2019 Isaac Newton Medal and Prize
Professor Sir Michael Pepper for the creation of the field of semiconductor nanoelectronics and discovery of new quantum phenomena.
Michael Pepper is nominated for his creation of the new, important field of semiconductor nanoelectronics and electron manipulation and the discovery of new, unsuspected, phenomena.
Early work investigated Mott-Anderson localization, the first quantum Hall paper and the subsequent dependence of quantization on localization.
Semiconductor nanoelectronics started with the work of Pepper and his group, showing that electrostatic manipulation of electrons by patterned gates converted a two-dimensional electron system into one dimension, first in Silicon then GaAs, followed by the first lateral, zero-dimensional quantum dot showing what was subsequently explained as Coulomb Blockade.
The 1D quantized conductance was found by Pepper's group and another group using his patterned gate technique. A spontaneous spin polarization, the 0.7 structure, was discovered stimulating an enormous literature. Other design innovations to investigate basic physics include remote detection of single electrons, widely used for information read out in quantum computation, gigahertz pumping of single electrons, now being exploited by standards laboratories for high accuracy measurements of electron charge.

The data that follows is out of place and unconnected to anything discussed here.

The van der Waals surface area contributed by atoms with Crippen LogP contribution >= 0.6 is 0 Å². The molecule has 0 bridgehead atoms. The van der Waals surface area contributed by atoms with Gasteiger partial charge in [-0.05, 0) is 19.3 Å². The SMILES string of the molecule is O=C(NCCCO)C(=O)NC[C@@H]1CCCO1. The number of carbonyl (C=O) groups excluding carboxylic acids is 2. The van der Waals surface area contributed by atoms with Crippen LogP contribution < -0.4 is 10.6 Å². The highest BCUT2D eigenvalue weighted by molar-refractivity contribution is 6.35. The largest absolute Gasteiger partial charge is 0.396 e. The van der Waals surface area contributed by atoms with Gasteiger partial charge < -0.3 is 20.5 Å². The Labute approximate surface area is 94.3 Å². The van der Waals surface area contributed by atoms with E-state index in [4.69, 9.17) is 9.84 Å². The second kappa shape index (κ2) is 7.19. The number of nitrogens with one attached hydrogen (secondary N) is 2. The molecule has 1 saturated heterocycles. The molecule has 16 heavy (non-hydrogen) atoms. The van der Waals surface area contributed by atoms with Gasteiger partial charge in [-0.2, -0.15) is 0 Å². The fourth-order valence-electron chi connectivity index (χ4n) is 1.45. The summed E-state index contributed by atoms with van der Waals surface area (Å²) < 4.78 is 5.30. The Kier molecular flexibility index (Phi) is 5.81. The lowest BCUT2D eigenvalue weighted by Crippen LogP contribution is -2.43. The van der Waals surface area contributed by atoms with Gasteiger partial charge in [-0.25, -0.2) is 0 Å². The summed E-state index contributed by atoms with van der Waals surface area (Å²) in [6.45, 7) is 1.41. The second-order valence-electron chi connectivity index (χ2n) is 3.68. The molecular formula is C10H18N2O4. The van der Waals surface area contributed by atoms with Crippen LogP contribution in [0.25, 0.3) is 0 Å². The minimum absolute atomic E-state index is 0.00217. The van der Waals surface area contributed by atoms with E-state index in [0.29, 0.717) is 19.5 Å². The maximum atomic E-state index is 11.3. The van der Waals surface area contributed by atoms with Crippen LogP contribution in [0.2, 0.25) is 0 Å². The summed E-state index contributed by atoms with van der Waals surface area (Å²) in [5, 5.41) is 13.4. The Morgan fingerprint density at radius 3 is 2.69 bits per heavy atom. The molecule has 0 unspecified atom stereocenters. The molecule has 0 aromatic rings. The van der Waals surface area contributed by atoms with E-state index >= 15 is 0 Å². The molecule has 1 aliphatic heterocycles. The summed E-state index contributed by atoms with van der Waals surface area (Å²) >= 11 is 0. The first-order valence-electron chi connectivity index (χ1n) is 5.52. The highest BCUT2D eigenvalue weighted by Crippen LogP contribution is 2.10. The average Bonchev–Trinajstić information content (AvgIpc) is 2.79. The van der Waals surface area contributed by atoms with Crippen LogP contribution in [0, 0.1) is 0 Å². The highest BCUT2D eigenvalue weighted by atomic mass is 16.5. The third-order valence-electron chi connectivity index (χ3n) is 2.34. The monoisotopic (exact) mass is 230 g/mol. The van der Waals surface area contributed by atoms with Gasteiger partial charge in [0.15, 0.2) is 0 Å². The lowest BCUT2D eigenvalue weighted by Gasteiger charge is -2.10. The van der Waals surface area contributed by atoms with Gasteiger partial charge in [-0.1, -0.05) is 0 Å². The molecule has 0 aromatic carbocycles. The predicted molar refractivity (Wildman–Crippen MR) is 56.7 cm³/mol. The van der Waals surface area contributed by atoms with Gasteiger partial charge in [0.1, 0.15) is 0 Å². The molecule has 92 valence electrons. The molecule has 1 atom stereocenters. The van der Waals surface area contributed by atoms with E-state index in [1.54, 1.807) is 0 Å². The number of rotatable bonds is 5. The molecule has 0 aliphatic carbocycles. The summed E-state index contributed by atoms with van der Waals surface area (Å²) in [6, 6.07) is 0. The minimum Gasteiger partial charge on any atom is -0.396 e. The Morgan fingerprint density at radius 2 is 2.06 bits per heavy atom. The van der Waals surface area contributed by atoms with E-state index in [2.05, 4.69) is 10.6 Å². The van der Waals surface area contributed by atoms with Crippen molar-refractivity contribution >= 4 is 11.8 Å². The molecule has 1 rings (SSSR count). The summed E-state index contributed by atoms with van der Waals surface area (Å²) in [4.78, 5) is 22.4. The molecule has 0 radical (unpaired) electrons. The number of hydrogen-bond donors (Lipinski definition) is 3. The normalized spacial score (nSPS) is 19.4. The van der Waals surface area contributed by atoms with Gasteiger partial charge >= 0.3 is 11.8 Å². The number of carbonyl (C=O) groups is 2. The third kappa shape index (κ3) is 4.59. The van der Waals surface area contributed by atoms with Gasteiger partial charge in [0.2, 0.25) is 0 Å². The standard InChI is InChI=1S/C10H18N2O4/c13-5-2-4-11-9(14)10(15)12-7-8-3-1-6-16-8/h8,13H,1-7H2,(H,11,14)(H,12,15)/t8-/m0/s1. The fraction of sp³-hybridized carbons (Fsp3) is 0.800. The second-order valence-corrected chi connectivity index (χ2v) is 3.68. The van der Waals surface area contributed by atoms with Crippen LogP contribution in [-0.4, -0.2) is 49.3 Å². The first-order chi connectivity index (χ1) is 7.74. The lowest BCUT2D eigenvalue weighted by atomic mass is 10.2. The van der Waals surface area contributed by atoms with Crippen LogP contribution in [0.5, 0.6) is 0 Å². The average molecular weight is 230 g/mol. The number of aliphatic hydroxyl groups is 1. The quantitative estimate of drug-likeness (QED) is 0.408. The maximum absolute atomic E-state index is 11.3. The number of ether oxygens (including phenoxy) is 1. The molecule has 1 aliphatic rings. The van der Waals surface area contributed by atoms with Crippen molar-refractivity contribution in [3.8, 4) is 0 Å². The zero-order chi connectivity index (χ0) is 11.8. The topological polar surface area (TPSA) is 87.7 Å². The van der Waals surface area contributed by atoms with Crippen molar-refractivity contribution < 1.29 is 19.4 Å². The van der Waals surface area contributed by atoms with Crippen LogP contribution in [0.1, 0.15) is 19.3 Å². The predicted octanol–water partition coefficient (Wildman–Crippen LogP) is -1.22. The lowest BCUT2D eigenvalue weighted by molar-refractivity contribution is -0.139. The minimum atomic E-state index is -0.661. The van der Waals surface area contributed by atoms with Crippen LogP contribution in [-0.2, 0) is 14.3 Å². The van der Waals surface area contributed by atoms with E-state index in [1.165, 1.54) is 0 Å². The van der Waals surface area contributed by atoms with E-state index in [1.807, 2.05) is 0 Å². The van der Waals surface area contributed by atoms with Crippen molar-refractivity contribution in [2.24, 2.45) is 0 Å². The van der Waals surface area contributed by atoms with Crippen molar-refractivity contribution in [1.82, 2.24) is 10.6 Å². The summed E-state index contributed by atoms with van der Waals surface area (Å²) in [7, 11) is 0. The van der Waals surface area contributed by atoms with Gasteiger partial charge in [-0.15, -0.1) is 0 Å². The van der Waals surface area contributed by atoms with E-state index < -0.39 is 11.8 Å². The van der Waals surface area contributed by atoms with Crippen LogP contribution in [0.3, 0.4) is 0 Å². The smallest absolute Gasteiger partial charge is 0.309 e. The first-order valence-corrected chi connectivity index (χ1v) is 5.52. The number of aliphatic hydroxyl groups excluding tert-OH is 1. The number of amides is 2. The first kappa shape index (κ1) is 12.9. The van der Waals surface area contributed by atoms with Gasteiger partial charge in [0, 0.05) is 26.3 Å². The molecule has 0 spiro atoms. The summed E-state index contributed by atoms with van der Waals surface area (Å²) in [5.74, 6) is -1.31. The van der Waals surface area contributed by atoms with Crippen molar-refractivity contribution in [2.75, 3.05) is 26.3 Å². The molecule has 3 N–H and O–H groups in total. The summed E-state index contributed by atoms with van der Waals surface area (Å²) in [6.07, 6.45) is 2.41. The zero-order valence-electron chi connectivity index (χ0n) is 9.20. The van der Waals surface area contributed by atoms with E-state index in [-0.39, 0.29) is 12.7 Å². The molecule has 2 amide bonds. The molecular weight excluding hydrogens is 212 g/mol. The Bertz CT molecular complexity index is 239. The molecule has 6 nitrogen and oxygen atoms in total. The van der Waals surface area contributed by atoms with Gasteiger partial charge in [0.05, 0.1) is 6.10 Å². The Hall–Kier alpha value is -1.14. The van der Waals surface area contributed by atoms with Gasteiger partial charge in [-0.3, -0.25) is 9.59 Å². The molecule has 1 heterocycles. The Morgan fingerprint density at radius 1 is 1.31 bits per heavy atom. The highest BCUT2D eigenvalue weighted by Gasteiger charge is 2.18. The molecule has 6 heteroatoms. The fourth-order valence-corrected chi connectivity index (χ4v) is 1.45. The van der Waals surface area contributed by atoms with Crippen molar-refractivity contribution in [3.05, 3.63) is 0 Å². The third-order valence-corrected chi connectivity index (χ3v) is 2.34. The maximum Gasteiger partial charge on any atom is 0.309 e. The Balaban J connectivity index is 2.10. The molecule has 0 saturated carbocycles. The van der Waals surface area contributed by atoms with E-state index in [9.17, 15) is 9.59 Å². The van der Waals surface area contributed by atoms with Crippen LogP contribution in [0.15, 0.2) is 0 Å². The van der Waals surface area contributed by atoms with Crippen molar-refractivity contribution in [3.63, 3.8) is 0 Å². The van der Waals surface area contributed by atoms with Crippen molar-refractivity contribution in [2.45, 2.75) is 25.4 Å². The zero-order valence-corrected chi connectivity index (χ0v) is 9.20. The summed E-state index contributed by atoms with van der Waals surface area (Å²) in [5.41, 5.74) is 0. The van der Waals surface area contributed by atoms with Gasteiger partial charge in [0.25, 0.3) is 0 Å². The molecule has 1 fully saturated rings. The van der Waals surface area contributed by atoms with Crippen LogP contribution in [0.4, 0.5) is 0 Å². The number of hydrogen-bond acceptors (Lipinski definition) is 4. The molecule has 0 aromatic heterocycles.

Interactions and spin-orbit coupling were used to control spin texture, and further investigations found the spin incoherent state in which the spin is indeterminate. A remarkable new effect which he and his group discovered and published last year, generating great interest, is the discovery of non-magnetic fractionally quantized conductance which has been sought since shortly after the discovery of the Fractional Quantum Hall effect, in 1982. The electron-electron interaction splits a weakly confined line of electrons into two, the start of the long-sought Wigner Lattice, and then a further reorganisation of electron configuration gives the new fractional quantization.
Pepper has developed applications of semiconductor nanostructures by starting the Quantum Communications programme at Toshiba, Cambridge, where he was the founding Managing Director, leading to controlled single and entangled photon devices and applications. He also co-founded TeraView which is commercialising terahertz using semiconductor emitters/detectors. Here his team discovered terahertz detection of cancer and developed industrial applications of the technology.
Pepper is continuing to define the frontier of physics, as he has in the past, finding effects of importance for basic physics and emerging technologies.